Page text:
2. In some situations, the Supreme Court has looked to the context and content of a government display and concluded that “the government action itself bespoke the purpose” of that action. See McCreary County v. ACLU, 545 U.S. 844, 125 S.Ct. 2722, 2735, 162 L.Ed.2d 729 (2005). In McCreary County, for example, the Supreme Court looked at the language in a Ten Commandments monument as well as the content of the surrounding display in determining that the state acted with an illegitimate purpose. See id. at 2738-41. In this case, the context and content of the statue is relevant to the effect of the display in addition to the university's purpose. These factors will therefore be examined in Part III.C.4, infra. For the reasons outlined there, the context and content of Holier Than Thou do not suggest that the university's predominant purpose in displaying the work was to denigrate the Catholic faith.
3. The purpose prong of the endorsement test focuses on the intent of the government actor in displaying a particular work of art, not on the intent of the artist in creating the work. Summum v. City of Ogden, 297 F.3d 995, 1010 (10th Cir.2002). Even if the intent of the artist could somehow be imputed to the state, appellants produced no evidence that the creator of Holier Than Thou intended the statue to send an anti-Catholic message. In fact, the artist testified that he intended the statue to be a humorous remembrance of his first sacrament of Penance as a seven-year-old boy.
4. The artist testified that he intended the word “persona” in the caption in its ordinary meaning of a person's facade, not, as appellants contend, as a derogatory reference to the “persona Christi.”
5. Courts that have held particular works of art to violate the Establishment Clause have tended to focus on the relative isolation of the challenged work from other government-sponsored displays. Freedom from Religion Found., Inc. v. City of Marshfield, 203 F.3d 487, 495 (7th Cir.2000) (holding that a statue in a public park violated the Establishment Clause when “[t]he park was created to display the statue, and the City present[ed] no evidence that other groups have ever used the park to present alternative messages”); Washegesic v. Bloomingdale Pub. Schs., 33 F.3d 679, 681, 683 (6th Cir.1994) (holding that a portrait of Christ in a public school violated the Establishment Clause when it was “not part of a group of paintings”); Joki v. Bd. of Educ., 745 F.Supp. 823, 831 (N.D.N.Y.1990) (“[T]his is not a case where the school displays the painting as part of a student art exhibit.”). In contrast, Holier Than Thou is obviously part of a larger exhibit.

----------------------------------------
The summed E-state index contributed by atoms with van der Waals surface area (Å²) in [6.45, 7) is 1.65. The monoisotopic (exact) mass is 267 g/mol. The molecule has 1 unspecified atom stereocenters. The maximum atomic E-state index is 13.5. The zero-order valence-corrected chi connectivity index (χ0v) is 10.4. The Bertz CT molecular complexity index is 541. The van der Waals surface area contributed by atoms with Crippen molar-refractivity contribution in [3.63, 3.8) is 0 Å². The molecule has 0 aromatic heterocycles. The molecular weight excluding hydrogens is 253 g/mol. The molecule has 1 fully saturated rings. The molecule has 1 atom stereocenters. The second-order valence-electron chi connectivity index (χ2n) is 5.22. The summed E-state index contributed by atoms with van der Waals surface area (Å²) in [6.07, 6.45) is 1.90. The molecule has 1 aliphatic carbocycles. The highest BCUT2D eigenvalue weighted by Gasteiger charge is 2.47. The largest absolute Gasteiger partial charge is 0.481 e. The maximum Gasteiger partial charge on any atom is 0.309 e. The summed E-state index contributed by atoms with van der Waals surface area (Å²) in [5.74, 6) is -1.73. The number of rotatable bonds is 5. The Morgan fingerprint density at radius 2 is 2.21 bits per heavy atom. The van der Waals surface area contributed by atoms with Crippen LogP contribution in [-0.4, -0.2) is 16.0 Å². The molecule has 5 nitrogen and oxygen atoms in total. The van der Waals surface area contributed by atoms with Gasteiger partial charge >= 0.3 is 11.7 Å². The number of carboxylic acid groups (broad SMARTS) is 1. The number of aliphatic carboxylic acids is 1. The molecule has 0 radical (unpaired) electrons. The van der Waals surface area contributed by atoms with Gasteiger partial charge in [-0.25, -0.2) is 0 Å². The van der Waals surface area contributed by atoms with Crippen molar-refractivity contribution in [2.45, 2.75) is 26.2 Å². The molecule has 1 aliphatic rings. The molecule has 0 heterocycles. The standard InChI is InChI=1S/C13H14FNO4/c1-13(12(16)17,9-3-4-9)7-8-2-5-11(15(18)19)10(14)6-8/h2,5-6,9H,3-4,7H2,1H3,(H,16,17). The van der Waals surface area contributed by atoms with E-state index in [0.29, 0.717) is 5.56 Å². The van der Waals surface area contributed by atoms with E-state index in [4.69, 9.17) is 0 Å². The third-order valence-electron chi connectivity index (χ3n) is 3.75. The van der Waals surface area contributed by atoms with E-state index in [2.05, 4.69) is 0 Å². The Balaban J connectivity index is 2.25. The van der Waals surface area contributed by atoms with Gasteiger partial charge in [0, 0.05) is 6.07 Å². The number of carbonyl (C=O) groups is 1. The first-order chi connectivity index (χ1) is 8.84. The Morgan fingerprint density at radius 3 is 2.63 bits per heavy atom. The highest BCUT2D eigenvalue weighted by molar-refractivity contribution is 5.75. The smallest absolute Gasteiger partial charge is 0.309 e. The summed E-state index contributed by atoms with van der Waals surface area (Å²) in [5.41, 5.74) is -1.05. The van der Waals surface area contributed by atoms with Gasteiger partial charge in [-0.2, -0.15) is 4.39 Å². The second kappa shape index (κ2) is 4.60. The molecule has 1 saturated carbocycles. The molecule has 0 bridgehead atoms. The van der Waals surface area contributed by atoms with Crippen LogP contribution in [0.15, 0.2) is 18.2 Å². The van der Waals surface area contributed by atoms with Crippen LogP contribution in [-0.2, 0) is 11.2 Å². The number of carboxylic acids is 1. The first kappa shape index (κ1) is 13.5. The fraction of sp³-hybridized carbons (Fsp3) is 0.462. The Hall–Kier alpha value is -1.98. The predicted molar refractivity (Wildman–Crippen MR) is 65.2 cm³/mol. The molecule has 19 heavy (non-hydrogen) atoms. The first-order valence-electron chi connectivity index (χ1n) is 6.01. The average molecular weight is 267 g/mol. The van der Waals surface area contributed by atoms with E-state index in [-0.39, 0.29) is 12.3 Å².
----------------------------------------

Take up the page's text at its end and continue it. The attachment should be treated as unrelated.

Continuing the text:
6. Appellants emphasize that public universities are not immune from challenge under the Establishment Clause. This court holds only that, in the context of an art exhibit on a university campus, the display of this statue does not violate the Establishment Clause.
7. There is evidence in the record that, while some viewers were offended by Holier Than Thou, others did not perceive a phallic symbol or other anti-Catholic message. The unusual seams on the statue's miter have also plausibly been interpreted as a representation of two fish. The effect prong of the endorsement test, however, is a question of law that this court decides without reference to the reactions of individual viewers. Bauchman ex rel. Bauchman v. W. High Sch., 132 F.3d 542, 555 (10th Cir.1997).
MURPHY, Circuit Judge.